“Harrison stated that he had been involved in an altercation with both Kelsor and Tyler but had no knowledge of how they were injured. Fisher stated that Harrison, Shuler, Tyler, and Kelsor had been fighting but was also not aware of how anyone was injured.”

Grant instructed officers to start taking witnesses to the Peru Police Department for statements when he learned Shuler wanted to speak to him about the incident, so Grant went to Shuler at the Orthopedic Hospital in Fort Wayne.

After being read his rights and been sworn in Shuler told Grant, “he and Jeffery Harrison had been involved in an altercation with Dominick Tyler and Brayton Kelsor. He advised that he saw no one with a knife and did not know how anyone was injured including himself.”

Around 9 a.m. Grant advised Shuler officers would be staying with him while he continued to be at the hospital due to him “being a suspect in this altercation.

“Upon hearing this, Shuler advised me he wished to speak to an attorney,” Grant said in the PC. Grant reported due to Shuler being a suspect, he stayed with him through his surgery on his hand. He also reported he later obtained a search warrant to seize Shuler’s clothing and for a DNA sample from Shuler.

Another officer was assigned to stay with Shuler for the duration of his hospital stay.

Meanwhile, the PC stated that a statement was taken from a juvenile who had witnessed the altercation.

“He advised that he had witnessed the altercation and that Brayton Kelsor had cut Shuler on the right had and that Shuler had then stabbed Kelsor in the torso area.” That same juvenile made a later statement on December 2nd in which he told Grant “he had tried to protect Shuler in his earlier statements. He also added that he did not see Brayton Kelsor with a knife during this altercation and that he did witness Shuler stab him in the torso area.”

In his earlier statement, the juvenile also reportedly told Grant that “he and (a second juvenile) had left the residence after the altercation with Shuler following them to the area of the Y.M.C.A. He then advised that Shuler asked (the second juvenile) to dispose of a knife, with (the second juvenile) refusing. (The second juvenile also advised detectives that Shuler had asked him to dispose of an object near this location, but could not be sure it was a knife.”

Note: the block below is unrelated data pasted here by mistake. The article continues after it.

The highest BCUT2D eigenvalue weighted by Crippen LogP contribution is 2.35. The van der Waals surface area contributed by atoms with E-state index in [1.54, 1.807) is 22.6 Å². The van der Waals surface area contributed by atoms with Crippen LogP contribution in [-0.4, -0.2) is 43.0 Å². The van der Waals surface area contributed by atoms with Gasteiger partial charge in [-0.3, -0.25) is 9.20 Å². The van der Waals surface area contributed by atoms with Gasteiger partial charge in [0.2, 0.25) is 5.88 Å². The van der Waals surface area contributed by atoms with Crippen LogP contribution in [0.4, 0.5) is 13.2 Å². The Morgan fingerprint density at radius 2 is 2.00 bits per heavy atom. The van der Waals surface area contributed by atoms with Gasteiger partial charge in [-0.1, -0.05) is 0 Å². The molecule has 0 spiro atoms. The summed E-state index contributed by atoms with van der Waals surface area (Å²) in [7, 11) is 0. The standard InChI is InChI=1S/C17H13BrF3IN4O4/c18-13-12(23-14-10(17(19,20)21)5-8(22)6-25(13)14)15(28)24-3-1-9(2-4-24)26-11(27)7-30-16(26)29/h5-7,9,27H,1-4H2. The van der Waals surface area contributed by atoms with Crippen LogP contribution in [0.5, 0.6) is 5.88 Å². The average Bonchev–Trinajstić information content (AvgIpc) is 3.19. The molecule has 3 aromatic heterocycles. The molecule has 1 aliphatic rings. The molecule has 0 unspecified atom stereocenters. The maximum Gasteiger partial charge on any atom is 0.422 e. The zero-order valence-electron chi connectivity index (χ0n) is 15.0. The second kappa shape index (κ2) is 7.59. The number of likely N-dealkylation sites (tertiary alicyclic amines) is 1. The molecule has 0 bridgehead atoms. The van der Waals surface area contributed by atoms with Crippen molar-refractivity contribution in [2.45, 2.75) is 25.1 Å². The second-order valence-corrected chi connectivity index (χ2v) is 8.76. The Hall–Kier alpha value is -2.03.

Grant then reported later in the afternoon on December 1st he was contacted by officers from the PPD who had located a “black folding knife” behind the residence at 57 E. Sixth Street. “The knife was collected by the Indiana State Police Crime Scene Lab.”

Grant said he later video-taped a statement from Tyler while he was in the Miami County Jail in which “Tyler stated to have been involved in this altercation and that he believed Shuler to have stabbed him in the back but was not aware of how he was cut on his shoulder. Tyler stated he believed it was Shuler due to his location during this fight.”

Judge Tim Spahr approved the probable Cause Affidavit on December 2, 2013 at 7:29 p.m. which allowed Shuler to be arrested and charged with Murder, a felony; Battery Resulting in Serious Bodily Injury, a Class C felony; Obstruction of Justice, a Class D felony; and False Informing, a Class B Misdemeanor.

It is important to remember that just because someone is arrested and charged with crimes does not mean they are guilty of a crime. All people arrested and charged of a crime should be considered innocent until and unless they are convicted of those crimes in a court of law by a judge or a jury of their peers.